Macron advocates for an Islam compatible with the Republic

President Macron and Interior Minister Gérard Collomb joined the French Council of the Muslim Faith (CFCM) for Iftar on June 20.

Macron first thanked the CFCM’s outgoing president Anouar Kbibech for his tenure, which was marked by numerous terror attacks. “Thanks to you, the nation’s unity was upheld along with the voice of reason.”

Macron added: “We live in a time where there is much to divide us, where everything could collapse…Our challenge is, of course, security, as we are faced with raging terrorism, but it is also moral and civilizational. And with this challenge, as part of your [CFCM] responsibilities, you play an important role. The State and public authorities will be with you to face these challenges. My presence here, tonight, by your side, is meant to thank you. Faced with the immense responsibilities that await us, you will have me by your side.”

He concluded: “No one in France should believe that your faith is not compatible with the Republic, no one should think that France and the French reject the Muslim faith. No one can ask French men and women, in the name of the faith, to reject the laws of the Republic.”

 

 

UK Independence Party manifesto includes burka ban

UKIP party leader Paul Nuttal said that wearing a burka or niqab was too much of a security risk and barrier to integration.  Labour MP Chuka Umunna responded that UKIP was a “hate peddler.”

Nuttal also said that UKIP candidates would largely not challenge any Members of Parliament (MP) who supported Brexit. Nutall did not confirm his own candidacy.

The Bigotry That Armed the Quebec Mosque Attacker

TORONTO — On Sunday night, a gunman opened fire in a mosque in Quebec City, killing six people and wounding eight. Our prime minister, Justin Trudeau, called the shootings a “terrorist attack on Muslims.”

Worshipers gunned down in a mosque — people here more readily associate such news with the United States than with Canada. That this happened in Quebec City has shocked many of us, myself included.

In Quebec, Islamophobia manifested itself in a series of sensational cases, in 2007 and 2008, over the “reasonable accommodation” of religious minorities, Muslims in particular. The provincial soccer federation barred hijab-wearing girls on the pretext of safety. It took an official commission to calm public nerves. Its 2008 report, which had the eminent philosopher Charles Taylor as an author, found there was no crisis: Sensationalist media coverage had distorted perceptions, but Muslims were not making unreasonable demands.

I remain an incurably optimistic Canadian, and I want to believe that Canada is still not the United States. But as Sunday’s attack showed, we face the challenge of undoing the damage of years of suspicion and bigotry.

Sisters in Islam co-founder gets France’s highest award

March 7, 2014

 

Advocacy group Sisters in Islam (SIS) co-founder Zainah Anwar, from Malaysia, who will be conferred the French government’s highest award, the Legion of Honour, regards it as a recognition of the advocacy group’s courage in standing up for its cause.

“It is also a recognition that a group like ours is regarded by many nationally and internationally as a model of what the leadership should be in a multi-ethnic and multi-religious country like Malaysia.

“We should be coming together to share the nation and not look at it as one winning over the other,” she told The Malaysian Insider.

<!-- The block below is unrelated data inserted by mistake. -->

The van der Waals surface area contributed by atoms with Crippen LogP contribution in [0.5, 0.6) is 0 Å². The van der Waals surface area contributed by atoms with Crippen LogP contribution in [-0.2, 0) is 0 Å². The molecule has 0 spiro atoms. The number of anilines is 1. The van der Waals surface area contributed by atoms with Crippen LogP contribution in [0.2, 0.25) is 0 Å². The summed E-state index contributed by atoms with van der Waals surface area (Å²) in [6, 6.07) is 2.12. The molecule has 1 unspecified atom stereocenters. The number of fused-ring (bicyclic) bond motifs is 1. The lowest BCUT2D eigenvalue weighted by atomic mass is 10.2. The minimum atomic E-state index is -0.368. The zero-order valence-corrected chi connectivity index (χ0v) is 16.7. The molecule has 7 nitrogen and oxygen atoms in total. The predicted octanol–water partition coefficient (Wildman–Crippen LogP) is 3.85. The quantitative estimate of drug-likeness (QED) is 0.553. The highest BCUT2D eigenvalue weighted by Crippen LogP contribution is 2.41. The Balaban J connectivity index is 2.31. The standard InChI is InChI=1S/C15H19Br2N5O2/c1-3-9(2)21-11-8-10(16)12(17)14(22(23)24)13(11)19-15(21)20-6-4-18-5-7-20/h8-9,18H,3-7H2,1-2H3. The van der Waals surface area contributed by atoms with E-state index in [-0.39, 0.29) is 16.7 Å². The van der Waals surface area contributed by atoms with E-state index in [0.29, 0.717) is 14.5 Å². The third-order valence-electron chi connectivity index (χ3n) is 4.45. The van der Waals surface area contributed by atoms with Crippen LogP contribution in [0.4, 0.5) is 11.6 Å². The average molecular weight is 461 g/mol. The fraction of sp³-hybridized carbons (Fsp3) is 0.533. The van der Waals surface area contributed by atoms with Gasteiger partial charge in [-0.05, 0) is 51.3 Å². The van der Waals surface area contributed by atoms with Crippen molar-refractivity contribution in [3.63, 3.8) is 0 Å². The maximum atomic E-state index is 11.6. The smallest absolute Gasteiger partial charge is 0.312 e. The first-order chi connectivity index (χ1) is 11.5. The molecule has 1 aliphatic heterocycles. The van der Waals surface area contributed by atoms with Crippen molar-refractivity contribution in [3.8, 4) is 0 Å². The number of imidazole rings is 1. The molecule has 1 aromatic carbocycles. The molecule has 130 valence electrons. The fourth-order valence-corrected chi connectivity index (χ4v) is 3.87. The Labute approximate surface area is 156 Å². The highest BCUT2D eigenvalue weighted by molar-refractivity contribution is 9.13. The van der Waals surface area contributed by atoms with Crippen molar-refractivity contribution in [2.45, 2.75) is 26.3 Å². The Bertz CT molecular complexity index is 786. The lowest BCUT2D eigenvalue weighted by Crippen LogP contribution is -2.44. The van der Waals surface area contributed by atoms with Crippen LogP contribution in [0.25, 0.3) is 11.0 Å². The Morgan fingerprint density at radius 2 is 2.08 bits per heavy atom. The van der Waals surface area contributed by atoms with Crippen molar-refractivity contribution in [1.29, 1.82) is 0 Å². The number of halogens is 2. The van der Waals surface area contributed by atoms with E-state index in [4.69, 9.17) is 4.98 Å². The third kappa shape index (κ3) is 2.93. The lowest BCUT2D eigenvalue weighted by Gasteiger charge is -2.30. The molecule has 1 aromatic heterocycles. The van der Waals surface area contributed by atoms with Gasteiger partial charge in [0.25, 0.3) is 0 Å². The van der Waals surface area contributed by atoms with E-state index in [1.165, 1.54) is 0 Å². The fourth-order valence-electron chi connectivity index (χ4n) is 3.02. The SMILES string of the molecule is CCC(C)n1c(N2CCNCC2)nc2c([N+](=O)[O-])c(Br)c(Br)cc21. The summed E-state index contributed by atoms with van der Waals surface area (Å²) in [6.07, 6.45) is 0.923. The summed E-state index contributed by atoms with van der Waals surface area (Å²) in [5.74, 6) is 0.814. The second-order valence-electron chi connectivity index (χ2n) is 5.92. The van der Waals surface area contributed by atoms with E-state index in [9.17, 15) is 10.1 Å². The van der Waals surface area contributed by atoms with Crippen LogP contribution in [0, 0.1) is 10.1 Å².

French Ambassador to Malaysia, Martine Dorance, will confer the honour on Zainah. The order, created in 1802 by Napoleon Bonaparte, rewards men and women, French and foreigners, for their distinguished merits and the exemplary services rendered to causes supported by France.

Sisters in Islam’s main cause is to promote an understanding of Islam that recognises the principles of justice, equality, freedom and dignity within a democratic nation state. “International recognition of Zainah’s work is also a testament to the moral courage and commitment it takes to challenge injustices, particularly those committed in the name of religion,” said Suri Kempe, the programme manager for SIS.

 

Warrantless wiretapping has managed to duck significant judicial review. Until now.

January 30, 2014

 

Jamid Muhtorov was indicted in January 2012 for allegedly making plans to travel overseas and fight on behalf of the Islamic Jihad Union (IJU), a designated foreign terrorist organization. In October, he became the first defendant to be informed that the case against him was built on information obtained via warrantless surveillance under the FISA Amendments Act. Now, he’s challenging the constitutionality of that surveillance.

It’s a significant development. For years, the government has successfully ducked judicial review of the program outside of the secretive Foreign Intelligence Surveillance Act Court by arguing that the people filing lawsuits couldn’t prove that they had been spied on. But with the notification to Muhtorov, that strategy won’t work any more, making his case an almost unavoidable test of the constitutional merits of warrantless wiretapping.

Last year, the Supreme Court dismissed an earlier challenge to the FAA brought by the American Civil Liberties Union on behalf of a coalition of human rights, media and legal organizations. In its opinion, the high court agreed with the government that the groups couldn’t sue because they had no proof that they were subject to the surveillance they alleged. But a crucial part of the ruling was the government’s claim that there was someone else who would be able to challenge the law’s constitutionality: criminal defendants. The Justice Department said that if it ever used data collected using FISA in a criminal prosecution, it would alert the defendants of this fact, allowing them to raise constitutional concerns.